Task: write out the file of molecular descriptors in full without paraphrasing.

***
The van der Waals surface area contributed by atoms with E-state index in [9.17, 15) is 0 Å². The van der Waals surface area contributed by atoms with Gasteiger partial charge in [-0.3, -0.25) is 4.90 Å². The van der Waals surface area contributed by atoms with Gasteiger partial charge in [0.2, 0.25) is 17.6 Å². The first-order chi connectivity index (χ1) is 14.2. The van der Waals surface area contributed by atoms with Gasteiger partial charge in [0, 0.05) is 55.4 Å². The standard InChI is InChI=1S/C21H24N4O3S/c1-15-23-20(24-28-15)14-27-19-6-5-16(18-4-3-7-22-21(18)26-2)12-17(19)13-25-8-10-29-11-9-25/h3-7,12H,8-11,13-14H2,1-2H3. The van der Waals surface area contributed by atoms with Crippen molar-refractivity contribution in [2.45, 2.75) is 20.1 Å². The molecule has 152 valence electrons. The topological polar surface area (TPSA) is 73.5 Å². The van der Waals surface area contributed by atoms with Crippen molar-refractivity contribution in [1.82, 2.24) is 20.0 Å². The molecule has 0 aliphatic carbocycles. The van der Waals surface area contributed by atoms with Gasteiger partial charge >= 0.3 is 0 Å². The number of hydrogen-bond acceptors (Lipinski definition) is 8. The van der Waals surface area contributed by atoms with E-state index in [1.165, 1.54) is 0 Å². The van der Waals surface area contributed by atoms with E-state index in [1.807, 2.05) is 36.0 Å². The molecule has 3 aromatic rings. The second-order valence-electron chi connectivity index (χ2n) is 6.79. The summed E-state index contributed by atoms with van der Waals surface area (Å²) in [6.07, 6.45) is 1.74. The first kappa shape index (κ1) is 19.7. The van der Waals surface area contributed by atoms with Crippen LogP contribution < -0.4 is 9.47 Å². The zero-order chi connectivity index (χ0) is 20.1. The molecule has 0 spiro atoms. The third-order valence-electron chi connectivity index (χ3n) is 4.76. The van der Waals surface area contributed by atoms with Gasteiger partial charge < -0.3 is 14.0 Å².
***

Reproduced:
The van der Waals surface area contributed by atoms with E-state index in [9.17, 15) is 0 Å². The van der Waals surface area contributed by atoms with Gasteiger partial charge in [-0.3, -0.25) is 4.90 Å². The van der Waals surface area contributed by atoms with Gasteiger partial charge in [0.2, 0.25) is 17.6 Å². The first-order chi connectivity index (χ1) is 14.2. The van der Waals surface area contributed by atoms with Gasteiger partial charge in [0, 0.05) is 55.4 Å². The standard InChI is InChI=1S/C21H24N4O3S/c1-15-23-20(24-28-15)14-27-19-6-5-16(18-4-3-7-22-21(18)26-2)12-17(19)13-25-8-10-29-11-9-25/h3-7,12H,8-11,13-14H2,1-2H3. The van der Waals surface area contributed by atoms with Crippen molar-refractivity contribution in [2.45, 2.75) is 20.1 Å². The molecule has 152 valence electrons. The topological polar surface area (TPSA) is 73.5 Å². The van der Waals surface area contributed by atoms with Crippen molar-refractivity contribution in [1.82, 2.24) is 20.0 Å². The molecule has 0 aliphatic carbocycles. The van der Waals surface area contributed by atoms with Gasteiger partial charge >= 0.3 is 0 Å². The number of hydrogen-bond acceptors (Lipinski definition) is 8. The van der Waals surface area contributed by atoms with E-state index in [1.165, 1.54) is 0 Å². The van der Waals surface area contributed by atoms with E-state index in [1.807, 2.05) is 36.0 Å². The molecule has 3 aromatic rings. The second-order valence-electron chi connectivity index (χ2n) is 6.79. The summed E-state index contributed by atoms with van der Waals surface area (Å²) in [6.07, 6.45) is 1.74. The first kappa shape index (κ1) is 19.7. The van der Waals surface area contributed by atoms with Crippen LogP contribution < -0.4 is 9.47 Å². The zero-order chi connectivity index (χ0) is 20.1. The molecule has 0 spiro atoms. The third-order valence-electron chi connectivity index (χ3n) is 4.76. The van der Waals surface area contributed by atoms with Gasteiger partial charge < -0.3 is 14.0 Å².